Re: Ending growth won't save the planet

Written by Olivia Nater | Published: June 24, 2024

The Washington Post editorial board recently published a flawed and problematic article arguing in favor of infinite growth. We sent a letter in response, which was not published, so we are featuring it here.

We encourage all our members and supporters to make their voices heard! See our media guide for advice on how to do that.

Dear Editorial Board,

It was disappointing to see you buy into the fantasy of infinite growth in “Ending growth won’t save the planet.” You state that “ingenuity and innovation have repeatedly empowered humanity to overcome ecological constraints” — indeed, but at what cost? All our environmental crises are a result of repeatedly pushing our planet beyond its sustainable limits. Thankfully, the Green Revolution helped avert mass starvation, but modern agriculture is wrecking the planet. Food systems are responsible for around a third of all emissions, and are leading drivers of deforestation, biodiversity loss, and pollution.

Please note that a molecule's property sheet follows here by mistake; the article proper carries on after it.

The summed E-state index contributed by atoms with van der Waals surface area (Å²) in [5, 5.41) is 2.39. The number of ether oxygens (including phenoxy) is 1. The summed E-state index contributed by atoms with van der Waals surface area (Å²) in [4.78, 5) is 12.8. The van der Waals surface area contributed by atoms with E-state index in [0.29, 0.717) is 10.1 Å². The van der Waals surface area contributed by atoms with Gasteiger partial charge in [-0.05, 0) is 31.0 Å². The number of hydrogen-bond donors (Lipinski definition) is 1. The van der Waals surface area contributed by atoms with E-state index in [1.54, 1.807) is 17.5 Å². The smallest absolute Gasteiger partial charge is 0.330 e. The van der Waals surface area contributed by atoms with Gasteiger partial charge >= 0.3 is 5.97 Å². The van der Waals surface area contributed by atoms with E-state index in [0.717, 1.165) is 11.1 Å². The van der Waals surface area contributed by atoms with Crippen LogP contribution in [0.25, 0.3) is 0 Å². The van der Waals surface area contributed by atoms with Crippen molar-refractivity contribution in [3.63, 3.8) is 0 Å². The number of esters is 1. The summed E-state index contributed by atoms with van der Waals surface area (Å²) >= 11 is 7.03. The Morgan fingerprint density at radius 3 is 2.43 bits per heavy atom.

Not to mention that the number of people suffering from hunger and food insecurity has been increasing again since 2015 — Norman Borlaug himself warned that if we fail to end population growth, “the success of the Green Revolution will be ephemeral only.”

You argue that the only solution is scaling up “green” energy infrastructure and new technologies, but ignore that these too come with considerable environmental (and humanitarian) costs. You also forget that the climate crisis is just one of many crises that all result from one root problem: ecological overshoot. Expanding renewable energy will do nothing to end natural resource depletion or the extinction crisis, for example.

Additionally, your article conflates population and consumption growth. Our impact on the planet is a product of how many of us there are and how much each of us consumes (while technology can have amplifying or abating effects). You dismiss the notion of cutting overconsumption in wealthy nations because global CO2 emissions would continue to rise. The key is reducing rich countries’ consumption rates alongside ending global population growth by removing all barriers to girls’ education and family planning. Technological innovation is important, but it has no chance of ending overshoot if we fail to kick our growth addiction.

A more equal, sustainable world would be within reach if only more people accepted that infinite growth on a finite planet is a dangerous fantasy.


Olivia Nater
Communications Manager
Population Connection